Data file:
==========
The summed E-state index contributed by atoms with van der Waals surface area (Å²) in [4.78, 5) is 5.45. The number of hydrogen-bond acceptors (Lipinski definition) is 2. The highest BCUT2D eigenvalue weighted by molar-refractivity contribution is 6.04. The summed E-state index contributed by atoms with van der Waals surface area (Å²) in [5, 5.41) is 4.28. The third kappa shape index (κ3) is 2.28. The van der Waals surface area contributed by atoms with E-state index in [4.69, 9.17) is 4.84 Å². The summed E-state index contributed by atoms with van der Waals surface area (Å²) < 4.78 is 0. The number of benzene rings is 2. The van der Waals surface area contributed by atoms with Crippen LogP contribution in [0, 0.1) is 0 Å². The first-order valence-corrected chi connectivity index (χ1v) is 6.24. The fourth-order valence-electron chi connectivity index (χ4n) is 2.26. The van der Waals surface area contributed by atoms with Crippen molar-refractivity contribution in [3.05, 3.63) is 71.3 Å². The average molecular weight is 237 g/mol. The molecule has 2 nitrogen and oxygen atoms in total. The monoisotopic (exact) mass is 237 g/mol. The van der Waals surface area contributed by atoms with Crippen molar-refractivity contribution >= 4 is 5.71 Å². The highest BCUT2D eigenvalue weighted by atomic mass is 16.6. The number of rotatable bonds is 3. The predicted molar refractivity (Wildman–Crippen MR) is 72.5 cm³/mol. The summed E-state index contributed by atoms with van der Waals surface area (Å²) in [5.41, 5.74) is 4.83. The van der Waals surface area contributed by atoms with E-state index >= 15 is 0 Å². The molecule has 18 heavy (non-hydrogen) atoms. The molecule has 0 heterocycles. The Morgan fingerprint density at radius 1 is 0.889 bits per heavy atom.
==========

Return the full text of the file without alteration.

The summed E-state index contributed by atoms with van der Waals surface area (Å²) in [4.78, 5) is 5.45. The number of hydrogen-bond acceptors (Lipinski definition) is 2. The highest BCUT2D eigenvalue weighted by molar-refractivity contribution is 6.04. The summed E-state index contributed by atoms with van der Waals surface area (Å²) in [5, 5.41) is 4.28. The third kappa shape index (κ3) is 2.28. The van der Waals surface area contributed by atoms with E-state index in [4.69, 9.17) is 4.84 Å². The summed E-state index contributed by atoms with van der Waals surface area (Å²) < 4.78 is 0. The number of benzene rings is 2. The van der Waals surface area contributed by atoms with Crippen LogP contribution in [0, 0.1) is 0 Å². The first-order valence-corrected chi connectivity index (χ1v) is 6.24. The fourth-order valence-electron chi connectivity index (χ4n) is 2.26. The van der Waals surface area contributed by atoms with Crippen molar-refractivity contribution in [3.05, 3.63) is 71.3 Å². The average molecular weight is 237 g/mol. The molecule has 2 nitrogen and oxygen atoms in total. The monoisotopic (exact) mass is 237 g/mol. The van der Waals surface area contributed by atoms with Crippen molar-refractivity contribution >= 4 is 5.71 Å². The highest BCUT2D eigenvalue weighted by atomic mass is 16.6. The number of rotatable bonds is 3. The predicted molar refractivity (Wildman–Crippen MR) is 72.5 cm³/mol. The summed E-state index contributed by atoms with van der Waals surface area (Å²) in [5.41, 5.74) is 4.83. The van der Waals surface area contributed by atoms with E-state index >= 15 is 0 Å². The molecule has 18 heavy (non-hydrogen) atoms. The molecule has 0 heterocycles. The Morgan fingerprint density at radius 1 is 0.889 bits per heavy atom.